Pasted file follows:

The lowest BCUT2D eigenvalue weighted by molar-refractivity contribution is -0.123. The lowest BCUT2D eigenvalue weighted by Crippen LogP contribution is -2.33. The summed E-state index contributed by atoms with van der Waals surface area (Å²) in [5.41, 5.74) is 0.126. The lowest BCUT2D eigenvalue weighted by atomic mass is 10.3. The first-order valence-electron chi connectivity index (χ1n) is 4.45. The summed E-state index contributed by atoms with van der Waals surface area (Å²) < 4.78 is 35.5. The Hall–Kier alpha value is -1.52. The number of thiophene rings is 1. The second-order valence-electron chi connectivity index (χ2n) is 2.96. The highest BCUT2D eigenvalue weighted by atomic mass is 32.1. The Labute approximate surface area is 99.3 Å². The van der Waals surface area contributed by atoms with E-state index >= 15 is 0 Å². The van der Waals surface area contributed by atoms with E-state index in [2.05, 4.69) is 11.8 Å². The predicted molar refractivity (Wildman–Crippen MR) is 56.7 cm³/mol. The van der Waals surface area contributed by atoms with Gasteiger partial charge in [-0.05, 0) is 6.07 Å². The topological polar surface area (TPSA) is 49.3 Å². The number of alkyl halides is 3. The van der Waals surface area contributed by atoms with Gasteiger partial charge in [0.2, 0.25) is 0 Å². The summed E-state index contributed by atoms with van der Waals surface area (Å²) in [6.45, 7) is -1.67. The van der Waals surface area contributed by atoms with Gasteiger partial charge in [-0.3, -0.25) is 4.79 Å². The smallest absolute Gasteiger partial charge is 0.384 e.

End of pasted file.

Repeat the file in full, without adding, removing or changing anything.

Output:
The lowest BCUT2D eigenvalue weighted by molar-refractivity contribution is -0.123. The lowest BCUT2D eigenvalue weighted by Crippen LogP contribution is -2.33. The summed E-state index contributed by atoms with van der Waals surface area (Å²) in [5.41, 5.74) is 0.126. The lowest BCUT2D eigenvalue weighted by atomic mass is 10.3. The first-order valence-electron chi connectivity index (χ1n) is 4.45. The summed E-state index contributed by atoms with van der Waals surface area (Å²) < 4.78 is 35.5. The Hall–Kier alpha value is -1.52. The number of thiophene rings is 1. The second-order valence-electron chi connectivity index (χ2n) is 2.96. The highest BCUT2D eigenvalue weighted by atomic mass is 32.1. The Labute approximate surface area is 99.3 Å². The van der Waals surface area contributed by atoms with E-state index >= 15 is 0 Å². The van der Waals surface area contributed by atoms with E-state index in [2.05, 4.69) is 11.8 Å². The predicted molar refractivity (Wildman–Crippen MR) is 56.7 cm³/mol. The van der Waals surface area contributed by atoms with Gasteiger partial charge in [-0.05, 0) is 6.07 Å². The topological polar surface area (TPSA) is 49.3 Å². The number of alkyl halides is 3. The van der Waals surface area contributed by atoms with Gasteiger partial charge in [0.2, 0.25) is 0 Å². The summed E-state index contributed by atoms with van der Waals surface area (Å²) in [6.45, 7) is -1.67. The van der Waals surface area contributed by atoms with Gasteiger partial charge in [-0.3, -0.25) is 4.79 Å². The smallest absolute Gasteiger partial charge is 0.384 e.